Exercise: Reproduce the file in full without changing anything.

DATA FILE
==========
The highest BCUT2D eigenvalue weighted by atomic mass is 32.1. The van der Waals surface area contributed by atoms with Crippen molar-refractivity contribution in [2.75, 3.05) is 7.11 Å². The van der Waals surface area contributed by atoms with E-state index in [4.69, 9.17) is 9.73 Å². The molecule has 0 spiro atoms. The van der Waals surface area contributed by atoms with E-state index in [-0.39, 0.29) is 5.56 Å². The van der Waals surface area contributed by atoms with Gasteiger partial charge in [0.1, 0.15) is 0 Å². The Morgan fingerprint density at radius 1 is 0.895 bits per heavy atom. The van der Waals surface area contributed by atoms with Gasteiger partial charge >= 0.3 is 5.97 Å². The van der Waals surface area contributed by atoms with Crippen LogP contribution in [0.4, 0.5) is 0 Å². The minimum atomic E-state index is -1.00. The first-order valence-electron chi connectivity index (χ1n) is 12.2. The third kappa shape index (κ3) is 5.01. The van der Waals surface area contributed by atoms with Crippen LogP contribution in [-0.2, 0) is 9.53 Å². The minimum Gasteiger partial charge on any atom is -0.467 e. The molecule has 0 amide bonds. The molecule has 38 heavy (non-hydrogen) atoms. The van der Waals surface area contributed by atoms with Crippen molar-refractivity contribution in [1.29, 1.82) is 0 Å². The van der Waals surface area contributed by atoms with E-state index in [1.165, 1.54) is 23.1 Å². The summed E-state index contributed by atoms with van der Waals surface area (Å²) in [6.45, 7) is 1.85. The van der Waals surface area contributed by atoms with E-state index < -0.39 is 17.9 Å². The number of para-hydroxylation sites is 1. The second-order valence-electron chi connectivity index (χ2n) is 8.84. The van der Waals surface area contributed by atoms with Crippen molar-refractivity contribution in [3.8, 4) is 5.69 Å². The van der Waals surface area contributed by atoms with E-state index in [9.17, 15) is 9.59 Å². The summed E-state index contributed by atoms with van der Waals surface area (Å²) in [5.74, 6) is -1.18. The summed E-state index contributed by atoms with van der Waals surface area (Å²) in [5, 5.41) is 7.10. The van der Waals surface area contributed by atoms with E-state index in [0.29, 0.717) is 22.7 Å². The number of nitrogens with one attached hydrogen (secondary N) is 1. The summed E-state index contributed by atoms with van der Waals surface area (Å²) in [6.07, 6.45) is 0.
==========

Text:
The highest BCUT2D eigenvalue weighted by atomic mass is 32.1. The van der Waals surface area contributed by atoms with Crippen molar-refractivity contribution in [2.75, 3.05) is 7.11 Å². The van der Waals surface area contributed by atoms with E-state index in [4.69, 9.17) is 9.73 Å². The molecule has 0 spiro atoms. The van der Waals surface area contributed by atoms with E-state index in [-0.39, 0.29) is 5.56 Å². The van der Waals surface area contributed by atoms with Gasteiger partial charge in [0.1, 0.15) is 0 Å². The Morgan fingerprint density at radius 1 is 0.895 bits per heavy atom. The van der Waals surface area contributed by atoms with Gasteiger partial charge >= 0.3 is 5.97 Å². The van der Waals surface area contributed by atoms with Crippen LogP contribution in [0.4, 0.5) is 0 Å². The minimum atomic E-state index is -1.00. The first-order valence-electron chi connectivity index (χ1n) is 12.2. The third kappa shape index (κ3) is 5.01. The van der Waals surface area contributed by atoms with Crippen LogP contribution in [-0.2, 0) is 9.53 Å². The minimum Gasteiger partial charge on any atom is -0.467 e. The molecule has 0 amide bonds. The molecule has 38 heavy (non-hydrogen) atoms. The van der Waals surface area contributed by atoms with Crippen molar-refractivity contribution in [1.29, 1.82) is 0 Å². The van der Waals surface area contributed by atoms with E-state index in [1.165, 1.54) is 23.1 Å². The summed E-state index contributed by atoms with van der Waals surface area (Å²) in [6.45, 7) is 1.85. The van der Waals surface area contributed by atoms with E-state index < -0.39 is 17.9 Å². The number of para-hydroxylation sites is 1. The second-order valence-electron chi connectivity index (χ2n) is 8.84. The van der Waals surface area contributed by atoms with Crippen molar-refractivity contribution in [3.8, 4) is 5.69 Å². The van der Waals surface area contributed by atoms with E-state index in [9.17, 15) is 9.59 Å². The summed E-state index contributed by atoms with van der Waals surface area (Å²) in [5.74, 6) is -1.18. The summed E-state index contributed by atoms with van der Waals surface area (Å²) in [5, 5.41) is 7.10. The van der Waals surface area contributed by atoms with E-state index in [0.29, 0.717) is 22.7 Å². The number of nitrogens with one attached hydrogen (secondary N) is 1. The summed E-state index contributed by atoms with van der Waals surface area (Å²) in [6.07, 6.45) is 0.